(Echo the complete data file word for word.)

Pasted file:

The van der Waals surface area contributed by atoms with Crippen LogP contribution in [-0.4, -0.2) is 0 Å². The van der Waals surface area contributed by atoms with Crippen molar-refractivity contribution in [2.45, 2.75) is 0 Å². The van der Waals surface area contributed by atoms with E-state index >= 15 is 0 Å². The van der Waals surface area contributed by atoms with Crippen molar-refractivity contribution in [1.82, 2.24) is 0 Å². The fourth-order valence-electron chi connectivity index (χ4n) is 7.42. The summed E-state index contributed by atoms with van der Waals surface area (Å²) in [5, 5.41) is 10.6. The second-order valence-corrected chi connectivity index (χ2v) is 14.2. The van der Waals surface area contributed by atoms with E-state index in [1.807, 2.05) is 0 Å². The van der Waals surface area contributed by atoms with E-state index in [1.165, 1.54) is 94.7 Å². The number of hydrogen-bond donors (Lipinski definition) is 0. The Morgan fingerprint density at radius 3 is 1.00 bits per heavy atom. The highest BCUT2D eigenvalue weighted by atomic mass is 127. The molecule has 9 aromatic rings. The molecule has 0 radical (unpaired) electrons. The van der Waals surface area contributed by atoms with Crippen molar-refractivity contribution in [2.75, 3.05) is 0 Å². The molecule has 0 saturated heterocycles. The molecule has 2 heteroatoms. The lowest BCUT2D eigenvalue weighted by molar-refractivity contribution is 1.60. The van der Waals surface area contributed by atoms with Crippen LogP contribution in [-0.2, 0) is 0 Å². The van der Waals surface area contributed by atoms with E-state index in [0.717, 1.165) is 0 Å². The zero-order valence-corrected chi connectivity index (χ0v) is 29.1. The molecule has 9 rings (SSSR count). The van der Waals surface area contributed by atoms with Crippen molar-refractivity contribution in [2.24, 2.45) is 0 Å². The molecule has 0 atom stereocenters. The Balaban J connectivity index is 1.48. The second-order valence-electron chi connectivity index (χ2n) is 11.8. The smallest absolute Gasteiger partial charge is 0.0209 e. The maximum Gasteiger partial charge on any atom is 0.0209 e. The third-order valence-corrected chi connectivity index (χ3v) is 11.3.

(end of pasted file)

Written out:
The van der Waals surface area contributed by atoms with Crippen LogP contribution in [-0.4, -0.2) is 0 Å². The van der Waals surface area contributed by atoms with Crippen molar-refractivity contribution in [2.45, 2.75) is 0 Å². The van der Waals surface area contributed by atoms with E-state index >= 15 is 0 Å². The van der Waals surface area contributed by atoms with Crippen molar-refractivity contribution in [1.82, 2.24) is 0 Å². The fourth-order valence-electron chi connectivity index (χ4n) is 7.42. The summed E-state index contributed by atoms with van der Waals surface area (Å²) in [5, 5.41) is 10.6. The second-order valence-corrected chi connectivity index (χ2v) is 14.2. The van der Waals surface area contributed by atoms with E-state index in [1.807, 2.05) is 0 Å². The van der Waals surface area contributed by atoms with E-state index in [1.165, 1.54) is 94.7 Å². The number of hydrogen-bond donors (Lipinski definition) is 0. The Morgan fingerprint density at radius 3 is 1.00 bits per heavy atom. The highest BCUT2D eigenvalue weighted by atomic mass is 127. The molecule has 9 aromatic rings. The molecule has 0 radical (unpaired) electrons. The van der Waals surface area contributed by atoms with Crippen molar-refractivity contribution in [2.75, 3.05) is 0 Å². The molecule has 0 saturated heterocycles. The molecule has 2 heteroatoms. The lowest BCUT2D eigenvalue weighted by molar-refractivity contribution is 1.60. The van der Waals surface area contributed by atoms with Crippen LogP contribution in [-0.2, 0) is 0 Å². The van der Waals surface area contributed by atoms with E-state index in [0.717, 1.165) is 0 Å². The zero-order valence-corrected chi connectivity index (χ0v) is 29.1. The molecule has 9 rings (SSSR count). The van der Waals surface area contributed by atoms with Crippen molar-refractivity contribution in [2.24, 2.45) is 0 Å². The molecule has 0 atom stereocenters. The Balaban J connectivity index is 1.48. The second-order valence-electron chi connectivity index (χ2n) is 11.8. The smallest absolute Gasteiger partial charge is 0.0209 e. The maximum Gasteiger partial charge on any atom is 0.0209 e. The third-order valence-corrected chi connectivity index (χ3v) is 11.3.